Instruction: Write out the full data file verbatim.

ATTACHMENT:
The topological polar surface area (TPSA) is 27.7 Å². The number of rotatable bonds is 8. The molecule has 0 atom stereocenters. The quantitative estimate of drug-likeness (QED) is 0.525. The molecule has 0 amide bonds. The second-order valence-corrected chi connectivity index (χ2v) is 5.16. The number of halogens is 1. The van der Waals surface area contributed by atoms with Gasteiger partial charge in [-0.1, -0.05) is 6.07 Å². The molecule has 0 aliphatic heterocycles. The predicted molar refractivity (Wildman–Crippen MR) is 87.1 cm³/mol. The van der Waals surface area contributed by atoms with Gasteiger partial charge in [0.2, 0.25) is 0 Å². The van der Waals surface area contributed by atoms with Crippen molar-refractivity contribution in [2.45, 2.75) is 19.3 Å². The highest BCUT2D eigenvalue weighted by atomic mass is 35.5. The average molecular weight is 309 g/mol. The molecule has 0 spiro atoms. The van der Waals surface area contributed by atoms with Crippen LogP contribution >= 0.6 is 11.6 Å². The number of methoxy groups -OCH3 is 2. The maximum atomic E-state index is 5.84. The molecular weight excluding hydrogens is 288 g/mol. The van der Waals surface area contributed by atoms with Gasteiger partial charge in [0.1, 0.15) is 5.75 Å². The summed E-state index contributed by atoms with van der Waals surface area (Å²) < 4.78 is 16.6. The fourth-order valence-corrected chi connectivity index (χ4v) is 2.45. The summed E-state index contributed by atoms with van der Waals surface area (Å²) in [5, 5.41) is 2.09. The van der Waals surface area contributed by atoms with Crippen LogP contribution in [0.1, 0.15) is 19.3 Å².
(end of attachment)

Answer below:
The topological polar surface area (TPSA) is 27.7 Å². The number of rotatable bonds is 8. The molecule has 0 atom stereocenters. The quantitative estimate of drug-likeness (QED) is 0.525. The molecule has 0 amide bonds. The second-order valence-corrected chi connectivity index (χ2v) is 5.16. The number of halogens is 1. The van der Waals surface area contributed by atoms with Gasteiger partial charge in [-0.1, -0.05) is 6.07 Å². The molecule has 0 aliphatic heterocycles. The predicted molar refractivity (Wildman–Crippen MR) is 87.1 cm³/mol. The van der Waals surface area contributed by atoms with Gasteiger partial charge in [0.2, 0.25) is 0 Å². The van der Waals surface area contributed by atoms with Crippen molar-refractivity contribution in [2.45, 2.75) is 19.3 Å². The highest BCUT2D eigenvalue weighted by atomic mass is 35.5. The average molecular weight is 309 g/mol. The molecule has 0 spiro atoms. The van der Waals surface area contributed by atoms with Crippen LogP contribution >= 0.6 is 11.6 Å². The number of methoxy groups -OCH3 is 2. The maximum atomic E-state index is 5.84. The molecular weight excluding hydrogens is 288 g/mol. The van der Waals surface area contributed by atoms with Gasteiger partial charge in [0.1, 0.15) is 5.75 Å². The summed E-state index contributed by atoms with van der Waals surface area (Å²) < 4.78 is 16.6. The fourth-order valence-corrected chi connectivity index (χ4v) is 2.45. The summed E-state index contributed by atoms with van der Waals surface area (Å²) in [5, 5.41) is 2.09. The van der Waals surface area contributed by atoms with Crippen LogP contribution in [0.1, 0.15) is 19.3 Å².